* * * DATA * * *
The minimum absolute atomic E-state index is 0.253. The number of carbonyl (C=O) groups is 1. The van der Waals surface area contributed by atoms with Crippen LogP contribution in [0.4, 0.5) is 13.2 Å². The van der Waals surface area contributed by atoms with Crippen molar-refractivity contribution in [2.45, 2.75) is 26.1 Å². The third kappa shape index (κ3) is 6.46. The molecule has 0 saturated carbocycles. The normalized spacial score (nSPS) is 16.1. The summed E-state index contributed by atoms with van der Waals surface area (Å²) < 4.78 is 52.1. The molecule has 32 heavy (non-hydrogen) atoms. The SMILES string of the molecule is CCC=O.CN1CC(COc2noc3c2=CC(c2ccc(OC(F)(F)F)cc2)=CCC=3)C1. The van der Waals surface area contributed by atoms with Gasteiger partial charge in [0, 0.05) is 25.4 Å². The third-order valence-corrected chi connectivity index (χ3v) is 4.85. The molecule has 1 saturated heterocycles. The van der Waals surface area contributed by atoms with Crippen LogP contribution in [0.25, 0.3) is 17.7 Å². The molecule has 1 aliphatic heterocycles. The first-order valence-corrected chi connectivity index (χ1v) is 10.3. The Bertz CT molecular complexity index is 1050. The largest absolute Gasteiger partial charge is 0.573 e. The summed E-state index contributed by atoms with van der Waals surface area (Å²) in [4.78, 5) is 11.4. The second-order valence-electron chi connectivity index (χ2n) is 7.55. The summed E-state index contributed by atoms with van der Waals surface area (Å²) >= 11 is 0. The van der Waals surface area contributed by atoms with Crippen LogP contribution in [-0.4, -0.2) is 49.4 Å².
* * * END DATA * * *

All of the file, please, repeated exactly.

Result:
The minimum absolute atomic E-state index is 0.253. The number of carbonyl (C=O) groups is 1. The van der Waals surface area contributed by atoms with Crippen LogP contribution in [0.4, 0.5) is 13.2 Å². The van der Waals surface area contributed by atoms with Crippen molar-refractivity contribution in [2.45, 2.75) is 26.1 Å². The third kappa shape index (κ3) is 6.46. The molecule has 0 saturated carbocycles. The normalized spacial score (nSPS) is 16.1. The summed E-state index contributed by atoms with van der Waals surface area (Å²) < 4.78 is 52.1. The molecule has 32 heavy (non-hydrogen) atoms. The SMILES string of the molecule is CCC=O.CN1CC(COc2noc3c2=CC(c2ccc(OC(F)(F)F)cc2)=CCC=3)C1. The van der Waals surface area contributed by atoms with Gasteiger partial charge in [0, 0.05) is 25.4 Å². The third-order valence-corrected chi connectivity index (χ3v) is 4.85. The molecule has 1 saturated heterocycles. The van der Waals surface area contributed by atoms with Crippen LogP contribution in [0.25, 0.3) is 17.7 Å². The molecule has 1 aliphatic heterocycles. The first-order valence-corrected chi connectivity index (χ1v) is 10.3. The Bertz CT molecular complexity index is 1050. The largest absolute Gasteiger partial charge is 0.573 e. The summed E-state index contributed by atoms with van der Waals surface area (Å²) in [4.78, 5) is 11.4. The second-order valence-electron chi connectivity index (χ2n) is 7.55. The summed E-state index contributed by atoms with van der Waals surface area (Å²) >= 11 is 0. The van der Waals surface area contributed by atoms with Crippen LogP contribution in [-0.4, -0.2) is 49.4 Å².